By Seth Vanderwest

KENT CITY–At birth, William Oberg was dealt a tough set of circumstances. Despite that, he has pushed forward and now is heading off to college to play wheelchair basketball.

Oberg, a recent graduate of Kent City High School, signed his national letter of intent earlier this year to play wheelchair basketball at Edinboro University.

Oberg was diagnosed with spina bifida at birth. Spina bifida is a birth defect in which the spinal column does not properly develop. Oberg’s condition severely restricts the use of his lower body. Though he has some ability to move and control his legs, he is unable to walk for long periods of time and uses a wheelchair to get around.

Oberg searched for schools with wheelchair basketball and a solid engineering program. He was approached by Edinboro coach Jim Glatch while at a basketball tournament. Glatch gave Oberg a letter of intent and he officially signed in late May.

Oberg has spent the last several years playing for the Mary Free Bed Junior Pacers. This past season, he averaged about 15 points per game and made an appearance with the Pacers at the NWBA (National Wheelchair Basketball Association) Tournament.

Oberg is very excited for the opportunity at Edinboro, but will miss Kent City and the memories he made there.

[Kent City] is a great school,” he said. “There are a lot of really nice people. I met all of my best friends at Kent City.”

In high school, Oberg was a member of the band. He helped the Marching Eagles to two state championships in 2019 and 2021, playing the mellophone. Oberg was able to march on the field starting with his sophomore year with the help of friend and fellow band member Logan McVicker.

McVicker pushed Oberg’s wheelchair, which was fitted with a third wheel to make it more mobile.

Oberg also found success in the Kent City Winter Winds program. Kent City took home a WGI World Championship in 2021 and an MAPA Championship in 2022. In the shows, Oberg was pushed by another band student, Zach VanSlooten.

Marching band helped me learn a lot,” said Oberg. “I had a lot of cool experiences, and getting two state championships was pretty cool.”

In addition to band and basketball, Oberg was a member of the Boy Scouts in elementary and middle school, and he played hockey with the Grand Rapids Sled Wings throughout middle and high school.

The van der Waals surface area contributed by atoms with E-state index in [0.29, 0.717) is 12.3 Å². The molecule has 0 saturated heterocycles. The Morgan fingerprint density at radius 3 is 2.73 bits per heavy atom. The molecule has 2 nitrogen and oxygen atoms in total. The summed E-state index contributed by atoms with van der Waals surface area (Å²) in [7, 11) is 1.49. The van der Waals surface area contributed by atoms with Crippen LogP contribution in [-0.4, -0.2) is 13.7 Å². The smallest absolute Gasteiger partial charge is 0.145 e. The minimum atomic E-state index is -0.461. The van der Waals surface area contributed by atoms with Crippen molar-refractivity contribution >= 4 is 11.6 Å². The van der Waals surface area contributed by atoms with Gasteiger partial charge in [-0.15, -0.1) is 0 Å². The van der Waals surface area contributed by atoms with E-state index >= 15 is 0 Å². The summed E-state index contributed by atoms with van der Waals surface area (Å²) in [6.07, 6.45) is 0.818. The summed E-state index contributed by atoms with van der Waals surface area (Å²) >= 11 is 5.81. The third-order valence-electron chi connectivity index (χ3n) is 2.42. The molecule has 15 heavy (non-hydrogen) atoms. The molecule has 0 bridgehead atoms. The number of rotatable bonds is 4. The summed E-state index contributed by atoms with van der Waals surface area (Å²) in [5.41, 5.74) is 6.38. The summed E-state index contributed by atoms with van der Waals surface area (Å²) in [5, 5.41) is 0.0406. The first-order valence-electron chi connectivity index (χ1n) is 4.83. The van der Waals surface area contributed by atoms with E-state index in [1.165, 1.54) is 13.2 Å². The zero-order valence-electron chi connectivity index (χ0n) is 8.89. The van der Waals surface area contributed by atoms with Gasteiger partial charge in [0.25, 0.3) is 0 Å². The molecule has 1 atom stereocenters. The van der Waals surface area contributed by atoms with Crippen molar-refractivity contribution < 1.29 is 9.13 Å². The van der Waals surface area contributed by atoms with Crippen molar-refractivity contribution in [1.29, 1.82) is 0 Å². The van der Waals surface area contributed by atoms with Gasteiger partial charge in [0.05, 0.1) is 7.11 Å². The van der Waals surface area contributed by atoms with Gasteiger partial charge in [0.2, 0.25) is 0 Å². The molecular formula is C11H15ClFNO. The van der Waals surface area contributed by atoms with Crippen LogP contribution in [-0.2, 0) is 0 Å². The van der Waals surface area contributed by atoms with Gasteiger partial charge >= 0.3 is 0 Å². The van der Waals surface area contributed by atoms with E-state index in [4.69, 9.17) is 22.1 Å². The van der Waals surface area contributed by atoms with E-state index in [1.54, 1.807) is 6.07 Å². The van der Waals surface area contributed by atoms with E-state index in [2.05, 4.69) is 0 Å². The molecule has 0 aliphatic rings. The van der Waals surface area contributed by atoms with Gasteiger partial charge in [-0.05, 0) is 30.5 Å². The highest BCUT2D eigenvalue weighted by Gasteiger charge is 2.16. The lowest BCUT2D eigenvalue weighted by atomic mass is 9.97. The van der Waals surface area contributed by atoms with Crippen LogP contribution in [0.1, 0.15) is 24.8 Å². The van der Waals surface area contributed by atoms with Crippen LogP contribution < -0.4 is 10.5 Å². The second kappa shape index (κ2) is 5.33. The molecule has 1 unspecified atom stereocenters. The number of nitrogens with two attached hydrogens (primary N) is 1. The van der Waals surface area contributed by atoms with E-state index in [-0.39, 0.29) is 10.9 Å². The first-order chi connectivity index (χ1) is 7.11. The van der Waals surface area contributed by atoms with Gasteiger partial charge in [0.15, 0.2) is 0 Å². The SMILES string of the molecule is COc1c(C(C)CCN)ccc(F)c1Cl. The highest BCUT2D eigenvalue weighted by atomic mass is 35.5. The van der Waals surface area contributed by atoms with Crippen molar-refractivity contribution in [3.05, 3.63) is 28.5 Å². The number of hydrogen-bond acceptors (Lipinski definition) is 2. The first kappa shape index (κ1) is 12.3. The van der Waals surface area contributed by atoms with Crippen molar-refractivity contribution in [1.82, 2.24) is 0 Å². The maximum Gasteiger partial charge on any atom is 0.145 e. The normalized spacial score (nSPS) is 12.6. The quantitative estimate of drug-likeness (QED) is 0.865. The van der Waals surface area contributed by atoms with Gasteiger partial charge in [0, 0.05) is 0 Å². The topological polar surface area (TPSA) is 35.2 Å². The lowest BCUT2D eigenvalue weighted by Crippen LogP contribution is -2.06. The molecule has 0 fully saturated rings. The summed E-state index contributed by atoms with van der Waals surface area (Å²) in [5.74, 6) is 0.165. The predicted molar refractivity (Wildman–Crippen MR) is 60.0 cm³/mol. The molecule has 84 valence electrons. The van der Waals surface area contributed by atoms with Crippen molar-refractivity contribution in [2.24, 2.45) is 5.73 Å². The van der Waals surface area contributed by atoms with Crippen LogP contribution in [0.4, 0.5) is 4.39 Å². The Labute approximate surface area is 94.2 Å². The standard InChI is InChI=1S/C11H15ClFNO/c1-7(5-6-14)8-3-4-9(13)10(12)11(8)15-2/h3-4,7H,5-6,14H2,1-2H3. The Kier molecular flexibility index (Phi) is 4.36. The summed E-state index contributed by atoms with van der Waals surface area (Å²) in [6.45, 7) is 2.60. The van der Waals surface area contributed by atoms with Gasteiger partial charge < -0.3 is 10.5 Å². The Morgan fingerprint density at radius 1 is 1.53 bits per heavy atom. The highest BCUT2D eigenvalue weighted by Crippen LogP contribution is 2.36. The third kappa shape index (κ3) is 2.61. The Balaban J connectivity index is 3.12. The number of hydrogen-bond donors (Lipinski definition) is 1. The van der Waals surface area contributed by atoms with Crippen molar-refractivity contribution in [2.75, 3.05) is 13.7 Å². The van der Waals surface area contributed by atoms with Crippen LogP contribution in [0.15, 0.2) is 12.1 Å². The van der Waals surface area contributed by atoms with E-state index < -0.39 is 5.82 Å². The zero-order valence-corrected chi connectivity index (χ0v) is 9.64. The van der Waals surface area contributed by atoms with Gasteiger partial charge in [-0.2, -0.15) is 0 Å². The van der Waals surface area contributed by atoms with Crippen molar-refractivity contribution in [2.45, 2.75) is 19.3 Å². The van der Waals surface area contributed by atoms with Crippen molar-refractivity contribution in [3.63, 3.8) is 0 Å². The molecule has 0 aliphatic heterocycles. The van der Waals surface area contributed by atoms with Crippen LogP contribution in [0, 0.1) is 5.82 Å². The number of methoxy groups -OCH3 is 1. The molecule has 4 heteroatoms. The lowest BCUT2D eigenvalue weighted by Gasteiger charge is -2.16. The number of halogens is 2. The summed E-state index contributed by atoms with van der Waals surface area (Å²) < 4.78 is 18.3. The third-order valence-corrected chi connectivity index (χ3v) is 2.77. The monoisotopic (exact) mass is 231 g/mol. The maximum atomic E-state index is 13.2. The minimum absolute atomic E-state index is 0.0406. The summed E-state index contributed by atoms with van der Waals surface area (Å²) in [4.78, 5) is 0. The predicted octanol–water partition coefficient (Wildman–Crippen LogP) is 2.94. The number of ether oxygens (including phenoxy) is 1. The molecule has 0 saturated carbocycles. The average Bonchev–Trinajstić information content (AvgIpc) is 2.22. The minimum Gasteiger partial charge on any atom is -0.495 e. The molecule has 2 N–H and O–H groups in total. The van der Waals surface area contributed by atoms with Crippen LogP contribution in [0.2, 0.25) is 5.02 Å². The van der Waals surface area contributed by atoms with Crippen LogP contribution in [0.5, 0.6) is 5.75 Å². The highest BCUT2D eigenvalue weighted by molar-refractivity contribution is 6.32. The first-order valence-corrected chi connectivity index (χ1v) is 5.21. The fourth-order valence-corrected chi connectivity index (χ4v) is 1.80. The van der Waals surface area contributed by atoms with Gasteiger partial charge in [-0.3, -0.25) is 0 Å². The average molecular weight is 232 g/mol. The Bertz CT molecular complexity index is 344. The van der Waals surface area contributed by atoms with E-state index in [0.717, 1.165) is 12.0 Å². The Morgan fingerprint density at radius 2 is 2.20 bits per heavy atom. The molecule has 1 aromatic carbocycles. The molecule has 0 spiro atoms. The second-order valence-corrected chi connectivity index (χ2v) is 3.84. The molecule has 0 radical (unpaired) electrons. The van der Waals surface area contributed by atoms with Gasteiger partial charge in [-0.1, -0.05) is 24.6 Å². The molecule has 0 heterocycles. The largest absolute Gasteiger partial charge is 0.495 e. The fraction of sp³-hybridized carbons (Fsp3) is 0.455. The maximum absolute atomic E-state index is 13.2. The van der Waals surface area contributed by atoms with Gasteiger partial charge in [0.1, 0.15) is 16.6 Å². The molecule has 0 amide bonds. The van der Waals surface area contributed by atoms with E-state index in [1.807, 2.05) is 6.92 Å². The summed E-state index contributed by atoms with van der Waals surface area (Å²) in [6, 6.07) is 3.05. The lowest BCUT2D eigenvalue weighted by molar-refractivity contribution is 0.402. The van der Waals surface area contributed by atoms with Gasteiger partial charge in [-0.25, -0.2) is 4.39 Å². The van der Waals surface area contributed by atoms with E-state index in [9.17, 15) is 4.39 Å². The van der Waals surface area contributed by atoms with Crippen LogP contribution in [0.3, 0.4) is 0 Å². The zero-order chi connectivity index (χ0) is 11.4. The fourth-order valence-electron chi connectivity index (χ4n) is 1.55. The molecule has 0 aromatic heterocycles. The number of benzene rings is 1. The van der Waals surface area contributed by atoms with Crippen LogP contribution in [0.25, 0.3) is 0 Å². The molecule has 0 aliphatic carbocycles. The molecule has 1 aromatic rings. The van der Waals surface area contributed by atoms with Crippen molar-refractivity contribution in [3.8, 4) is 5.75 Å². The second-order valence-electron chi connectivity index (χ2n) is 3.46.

Edinboro University, recently renamed in a merger with two other schools to become Pennsylvania Western University, competes nationwide against other schools with wheelchair basketball. Last year, the Fighting Scots’ schedule included games against the University of Michigan, Illinois University and Auburn University. Oberg will look to help them bounce back from a losing campaign in 2021-22.

Glatch is eager to have Oberg on the team.

I am incredibly excited to have William sign with the Boro,” Glatch said. “He is going to be an incredible student-athlete who should make an impact early in his career. I have a great deal of confidence that he will shine both in the classroom and on the court.”

Glatch believes that Oberg’s abilities in the paint and his calm disposition will be assets to the Fighting Scots.

William will give us some much needed inside presence that we lacked last season,” Glatch said. “Since we are going to be a young team again, I think his ability to lead and be level-headed will have an impact on the team, especially the other freshmen.”

Coach Glatch is entering his 28th season at Edinboro and shows no signs of slowing down.

Being around college students keeps you young,” Glatch said. “Having an opportunity to watch them grow in the 4-5 years while they are in college is awesome. It is just one large happy family.”

Oberg graduated from Kent City with a 3.0 grade-point average while studying at the Kent Career Technical Center (KCTC). He was a member of the Mechatronics class, where he learned about industrial computer systems and industrial machines.

I am so happy that Edinboro chose me to play basketball, and I’m very excited to learn more about engineering too,” Oberg said.

Photo courtesy of Mary Wilson